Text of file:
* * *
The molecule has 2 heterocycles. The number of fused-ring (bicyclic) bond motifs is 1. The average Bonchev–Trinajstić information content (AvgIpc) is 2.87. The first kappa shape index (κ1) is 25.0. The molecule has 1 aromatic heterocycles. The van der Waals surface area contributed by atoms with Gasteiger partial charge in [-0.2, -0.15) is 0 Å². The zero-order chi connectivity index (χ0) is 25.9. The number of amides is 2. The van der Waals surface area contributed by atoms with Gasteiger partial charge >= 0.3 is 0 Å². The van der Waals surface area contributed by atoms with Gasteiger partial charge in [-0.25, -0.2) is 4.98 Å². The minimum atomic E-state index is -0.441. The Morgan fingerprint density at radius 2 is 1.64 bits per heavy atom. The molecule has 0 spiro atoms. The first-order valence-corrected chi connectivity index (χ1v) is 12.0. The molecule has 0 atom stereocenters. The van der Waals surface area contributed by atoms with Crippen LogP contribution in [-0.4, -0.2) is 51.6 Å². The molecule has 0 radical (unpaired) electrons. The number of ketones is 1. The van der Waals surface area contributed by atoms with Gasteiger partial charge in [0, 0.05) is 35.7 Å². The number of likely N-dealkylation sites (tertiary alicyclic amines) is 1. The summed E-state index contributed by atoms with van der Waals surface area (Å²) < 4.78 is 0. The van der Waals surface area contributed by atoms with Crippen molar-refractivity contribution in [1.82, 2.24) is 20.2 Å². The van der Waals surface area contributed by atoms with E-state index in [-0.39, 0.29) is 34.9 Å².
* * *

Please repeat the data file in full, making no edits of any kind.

The molecule has 2 heterocycles. The number of fused-ring (bicyclic) bond motifs is 1. The average Bonchev–Trinajstić information content (AvgIpc) is 2.87. The first kappa shape index (κ1) is 25.0. The molecule has 1 aromatic heterocycles. The van der Waals surface area contributed by atoms with Gasteiger partial charge in [-0.2, -0.15) is 0 Å². The zero-order chi connectivity index (χ0) is 25.9. The number of amides is 2. The van der Waals surface area contributed by atoms with Gasteiger partial charge >= 0.3 is 0 Å². The van der Waals surface area contributed by atoms with Gasteiger partial charge in [-0.25, -0.2) is 4.98 Å². The minimum atomic E-state index is -0.441. The Morgan fingerprint density at radius 2 is 1.64 bits per heavy atom. The molecule has 0 spiro atoms. The first-order valence-corrected chi connectivity index (χ1v) is 12.0. The molecule has 0 atom stereocenters. The van der Waals surface area contributed by atoms with Crippen LogP contribution in [-0.4, -0.2) is 51.6 Å². The molecule has 0 radical (unpaired) electrons. The number of ketones is 1. The van der Waals surface area contributed by atoms with Gasteiger partial charge in [0, 0.05) is 35.7 Å². The number of likely N-dealkylation sites (tertiary alicyclic amines) is 1. The summed E-state index contributed by atoms with van der Waals surface area (Å²) < 4.78 is 0. The van der Waals surface area contributed by atoms with Crippen molar-refractivity contribution in [1.82, 2.24) is 20.2 Å². The van der Waals surface area contributed by atoms with E-state index in [-0.39, 0.29) is 34.9 Å².